denoting a deceptive method of selling, by which customers, attracted to a store by sale items, are told either that the advertised bargain item is out of stock or is inferior to a higher-priced item that is available.
an act or instance of such practice.
A deceptive commercial practice in which customers are induced to visit a store by an advertised sale item and then are told that it is out of stock or that it is far inferior to some more expensive item. For example, I won’t buy a car from this outfit; they’re notorious for their bait and switch tactics. The verb to bait has meant to supply a hook or trap with a morsel of food so as to attract a fish or animal since about 1300; the verb to switch has meant to change, alter, or transfer from one thing to another since the 1890s. The pairing of the two, however, dates only from the 1920s, although the practice is surely much older. It is called switch-selling in Britain.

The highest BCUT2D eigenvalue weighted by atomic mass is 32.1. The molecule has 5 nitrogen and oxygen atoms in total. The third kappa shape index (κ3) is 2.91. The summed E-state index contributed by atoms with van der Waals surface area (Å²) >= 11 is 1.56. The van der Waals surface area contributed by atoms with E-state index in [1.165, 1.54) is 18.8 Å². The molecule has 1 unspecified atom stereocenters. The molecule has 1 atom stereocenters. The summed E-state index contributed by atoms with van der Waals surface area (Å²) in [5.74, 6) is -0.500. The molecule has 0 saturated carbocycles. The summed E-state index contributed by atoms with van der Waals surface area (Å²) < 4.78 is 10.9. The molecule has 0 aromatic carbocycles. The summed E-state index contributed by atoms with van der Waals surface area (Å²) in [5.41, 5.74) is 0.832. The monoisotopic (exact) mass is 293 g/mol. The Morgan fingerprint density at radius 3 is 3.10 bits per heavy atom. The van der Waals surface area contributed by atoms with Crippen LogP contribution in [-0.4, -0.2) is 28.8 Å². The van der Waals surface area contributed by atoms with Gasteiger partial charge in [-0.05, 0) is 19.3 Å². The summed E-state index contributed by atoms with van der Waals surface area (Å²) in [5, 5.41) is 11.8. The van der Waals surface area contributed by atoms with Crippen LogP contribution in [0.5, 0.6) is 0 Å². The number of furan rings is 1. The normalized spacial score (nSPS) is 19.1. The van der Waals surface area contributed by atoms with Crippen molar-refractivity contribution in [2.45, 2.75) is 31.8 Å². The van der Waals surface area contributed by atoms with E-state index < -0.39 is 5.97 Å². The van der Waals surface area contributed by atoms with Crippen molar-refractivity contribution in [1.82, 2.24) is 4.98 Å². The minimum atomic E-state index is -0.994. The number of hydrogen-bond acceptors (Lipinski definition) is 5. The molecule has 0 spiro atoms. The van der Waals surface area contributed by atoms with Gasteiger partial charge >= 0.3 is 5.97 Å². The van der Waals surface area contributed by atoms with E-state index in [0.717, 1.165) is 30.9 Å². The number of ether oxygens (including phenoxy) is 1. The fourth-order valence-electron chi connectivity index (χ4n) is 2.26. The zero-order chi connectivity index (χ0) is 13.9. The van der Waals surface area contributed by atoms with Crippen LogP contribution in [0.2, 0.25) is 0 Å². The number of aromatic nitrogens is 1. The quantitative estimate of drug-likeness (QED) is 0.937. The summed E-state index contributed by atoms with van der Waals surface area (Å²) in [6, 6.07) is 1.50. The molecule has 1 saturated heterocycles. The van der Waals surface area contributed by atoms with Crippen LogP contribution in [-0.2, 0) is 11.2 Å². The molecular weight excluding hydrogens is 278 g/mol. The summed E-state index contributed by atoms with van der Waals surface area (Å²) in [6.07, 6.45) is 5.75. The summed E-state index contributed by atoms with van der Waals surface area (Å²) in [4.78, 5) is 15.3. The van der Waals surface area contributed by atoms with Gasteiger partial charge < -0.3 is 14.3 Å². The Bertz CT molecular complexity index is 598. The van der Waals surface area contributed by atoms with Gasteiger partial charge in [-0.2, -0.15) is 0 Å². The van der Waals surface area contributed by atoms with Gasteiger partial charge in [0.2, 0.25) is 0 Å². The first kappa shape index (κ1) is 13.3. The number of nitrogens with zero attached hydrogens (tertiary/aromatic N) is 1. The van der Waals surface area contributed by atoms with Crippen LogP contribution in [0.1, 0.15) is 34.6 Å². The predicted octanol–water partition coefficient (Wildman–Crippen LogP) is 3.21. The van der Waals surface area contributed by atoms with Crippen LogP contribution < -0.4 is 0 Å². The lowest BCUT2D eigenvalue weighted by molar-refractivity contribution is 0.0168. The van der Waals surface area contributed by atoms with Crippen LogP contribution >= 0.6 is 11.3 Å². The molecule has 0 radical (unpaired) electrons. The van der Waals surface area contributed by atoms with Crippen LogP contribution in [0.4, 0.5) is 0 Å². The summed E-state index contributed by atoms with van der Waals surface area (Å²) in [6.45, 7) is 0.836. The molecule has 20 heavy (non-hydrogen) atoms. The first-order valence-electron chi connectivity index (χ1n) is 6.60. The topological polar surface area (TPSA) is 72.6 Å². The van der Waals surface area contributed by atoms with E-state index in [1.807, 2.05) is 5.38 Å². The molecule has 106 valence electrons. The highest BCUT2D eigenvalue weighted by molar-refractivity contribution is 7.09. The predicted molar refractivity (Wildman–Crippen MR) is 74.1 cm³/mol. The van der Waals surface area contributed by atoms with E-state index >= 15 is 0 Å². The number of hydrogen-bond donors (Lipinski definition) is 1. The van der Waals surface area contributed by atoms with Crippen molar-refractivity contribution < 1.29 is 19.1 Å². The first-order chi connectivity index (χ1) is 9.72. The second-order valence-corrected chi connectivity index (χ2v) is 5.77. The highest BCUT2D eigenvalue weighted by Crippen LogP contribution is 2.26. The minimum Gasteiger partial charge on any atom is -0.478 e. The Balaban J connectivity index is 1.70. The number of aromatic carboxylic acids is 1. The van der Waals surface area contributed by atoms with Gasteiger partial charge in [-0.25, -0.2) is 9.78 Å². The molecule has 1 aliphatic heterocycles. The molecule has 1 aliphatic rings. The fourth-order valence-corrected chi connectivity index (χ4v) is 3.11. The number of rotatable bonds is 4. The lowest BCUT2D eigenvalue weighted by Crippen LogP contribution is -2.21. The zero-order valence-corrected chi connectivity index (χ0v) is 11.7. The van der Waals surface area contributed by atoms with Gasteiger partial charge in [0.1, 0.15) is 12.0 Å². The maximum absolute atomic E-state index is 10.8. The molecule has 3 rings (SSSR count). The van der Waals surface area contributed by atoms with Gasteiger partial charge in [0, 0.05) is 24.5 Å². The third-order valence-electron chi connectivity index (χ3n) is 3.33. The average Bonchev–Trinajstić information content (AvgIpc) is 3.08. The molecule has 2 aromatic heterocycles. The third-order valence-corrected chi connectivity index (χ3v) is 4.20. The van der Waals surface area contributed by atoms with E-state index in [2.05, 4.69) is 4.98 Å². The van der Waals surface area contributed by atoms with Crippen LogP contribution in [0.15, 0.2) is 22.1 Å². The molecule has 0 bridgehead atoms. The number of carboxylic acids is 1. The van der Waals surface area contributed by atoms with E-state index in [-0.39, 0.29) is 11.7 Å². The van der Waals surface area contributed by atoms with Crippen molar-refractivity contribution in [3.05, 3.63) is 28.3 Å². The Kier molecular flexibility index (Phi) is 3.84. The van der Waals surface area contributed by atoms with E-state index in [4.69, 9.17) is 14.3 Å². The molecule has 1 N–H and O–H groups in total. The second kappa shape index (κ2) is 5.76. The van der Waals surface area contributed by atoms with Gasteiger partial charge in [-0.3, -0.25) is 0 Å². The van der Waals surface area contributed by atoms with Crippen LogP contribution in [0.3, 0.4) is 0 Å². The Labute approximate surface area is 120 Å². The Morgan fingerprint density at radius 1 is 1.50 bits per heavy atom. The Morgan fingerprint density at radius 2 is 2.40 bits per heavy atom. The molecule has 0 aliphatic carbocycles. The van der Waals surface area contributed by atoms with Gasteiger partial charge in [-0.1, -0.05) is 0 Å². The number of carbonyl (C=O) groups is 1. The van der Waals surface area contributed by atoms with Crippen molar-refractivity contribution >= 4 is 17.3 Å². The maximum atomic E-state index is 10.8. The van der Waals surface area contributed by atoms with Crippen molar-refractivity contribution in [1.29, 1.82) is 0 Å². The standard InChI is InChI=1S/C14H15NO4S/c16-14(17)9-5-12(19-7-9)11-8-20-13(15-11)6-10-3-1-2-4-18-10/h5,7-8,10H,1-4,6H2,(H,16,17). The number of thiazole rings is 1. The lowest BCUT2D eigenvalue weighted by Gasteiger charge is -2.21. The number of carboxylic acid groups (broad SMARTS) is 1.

- Bait casting
the act or technique of casting an artificial or natural lure attached to a silk or nylon line wound on a reel having a revolving spool, the rod used being shorter and less flexible than that used in fly casting. Historical Examples Ted used the crudest kind of hook and line for bait casting. Unexplored! […]
a small fish that is a source of food for a larger fish: Fishermen knew the presence of baitfish meant plenty of bass nearby. Angling. any small fish, as a minnow or shiner, used as bait.
both. Historical Examples If I had been her, I wad hae blazed it baith to kirk and council;—to his wife’s ear, and to his minister’s! The Shepherd’s Calendar James Hogg There’s mony chances, baith o’ gude and ill, befa’ folk in this warld. The Proverbs of Scotland Alexander Hislop Ye are baith a pair o’ […]
- Bait money
bait money noun phrase Money given to a thief containing a device that will dye the money and the thief (1990s+)